Think of What Really Matters: Structured Analysis of Personal Criteria can Save Lives

Research output: Contribution to journalArticlepeer-review


Helping decisions are susceptible to many biases—partly due to the helpers’ spontaneous emotional reactions to the appeal diverting their attention from the need to maximize the impact of their help. Attempts to overcome these biases by prompting deliberative thinking—namely, by asking participants to think deeply—have often been unsuccessful. Here, we propose a way of directing people’s attention to the most important aspects of their decisions, by asking them to rate the extent to which such attributes should be considered. In two experiments involving real-world crises, participants who underwent such structured analysis of their personal criteria were more likely to make decisions that maximized the number of lives saved. Moreover, their decisions were more in line with their personal values. We conclude that this method is a simple, efficient way of improving the quality of helping decisions in life-and-death situations.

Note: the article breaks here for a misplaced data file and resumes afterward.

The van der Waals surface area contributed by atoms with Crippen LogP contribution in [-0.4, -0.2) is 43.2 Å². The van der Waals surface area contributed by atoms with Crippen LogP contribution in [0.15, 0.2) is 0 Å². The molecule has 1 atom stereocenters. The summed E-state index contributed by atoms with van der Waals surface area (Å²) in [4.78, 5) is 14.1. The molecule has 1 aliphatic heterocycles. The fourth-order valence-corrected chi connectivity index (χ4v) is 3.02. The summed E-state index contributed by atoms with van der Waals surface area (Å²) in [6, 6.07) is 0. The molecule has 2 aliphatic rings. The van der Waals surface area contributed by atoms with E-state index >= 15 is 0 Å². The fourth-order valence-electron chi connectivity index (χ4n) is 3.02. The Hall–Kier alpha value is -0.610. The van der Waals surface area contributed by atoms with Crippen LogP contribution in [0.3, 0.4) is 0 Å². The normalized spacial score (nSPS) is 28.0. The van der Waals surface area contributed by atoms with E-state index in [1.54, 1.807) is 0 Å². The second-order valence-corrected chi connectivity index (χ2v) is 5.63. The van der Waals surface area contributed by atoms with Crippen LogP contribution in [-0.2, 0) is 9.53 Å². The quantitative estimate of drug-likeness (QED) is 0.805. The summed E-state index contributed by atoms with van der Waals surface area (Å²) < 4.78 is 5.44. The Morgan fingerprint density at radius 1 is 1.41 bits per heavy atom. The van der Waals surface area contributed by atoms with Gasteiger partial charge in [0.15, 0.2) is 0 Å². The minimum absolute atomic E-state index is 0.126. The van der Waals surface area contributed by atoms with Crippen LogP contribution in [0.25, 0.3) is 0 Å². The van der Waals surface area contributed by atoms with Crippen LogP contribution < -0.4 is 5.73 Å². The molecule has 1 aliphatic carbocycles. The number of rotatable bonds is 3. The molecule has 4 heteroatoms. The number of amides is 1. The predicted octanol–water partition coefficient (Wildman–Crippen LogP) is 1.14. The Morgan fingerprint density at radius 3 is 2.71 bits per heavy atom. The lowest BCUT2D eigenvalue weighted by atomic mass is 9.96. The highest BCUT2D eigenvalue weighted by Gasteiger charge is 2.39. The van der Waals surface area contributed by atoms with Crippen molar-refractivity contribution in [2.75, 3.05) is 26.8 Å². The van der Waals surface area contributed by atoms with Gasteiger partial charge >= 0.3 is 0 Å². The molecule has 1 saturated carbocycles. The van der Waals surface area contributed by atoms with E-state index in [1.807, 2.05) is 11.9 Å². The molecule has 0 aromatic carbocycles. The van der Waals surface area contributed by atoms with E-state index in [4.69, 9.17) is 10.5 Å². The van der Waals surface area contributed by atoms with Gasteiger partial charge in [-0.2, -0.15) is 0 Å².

Original languageEnglish
Pages (from-to)891-899
Number of pages9
JournalSocial Psychological and Personality Science
Issue number8
StatePublished - 1 Nov 2023


  • helping/prosocial behavior
  • individual differences
  • thinking styles

ASJC Scopus subject areas

  • Social Psychology
  • Clinical Psychology


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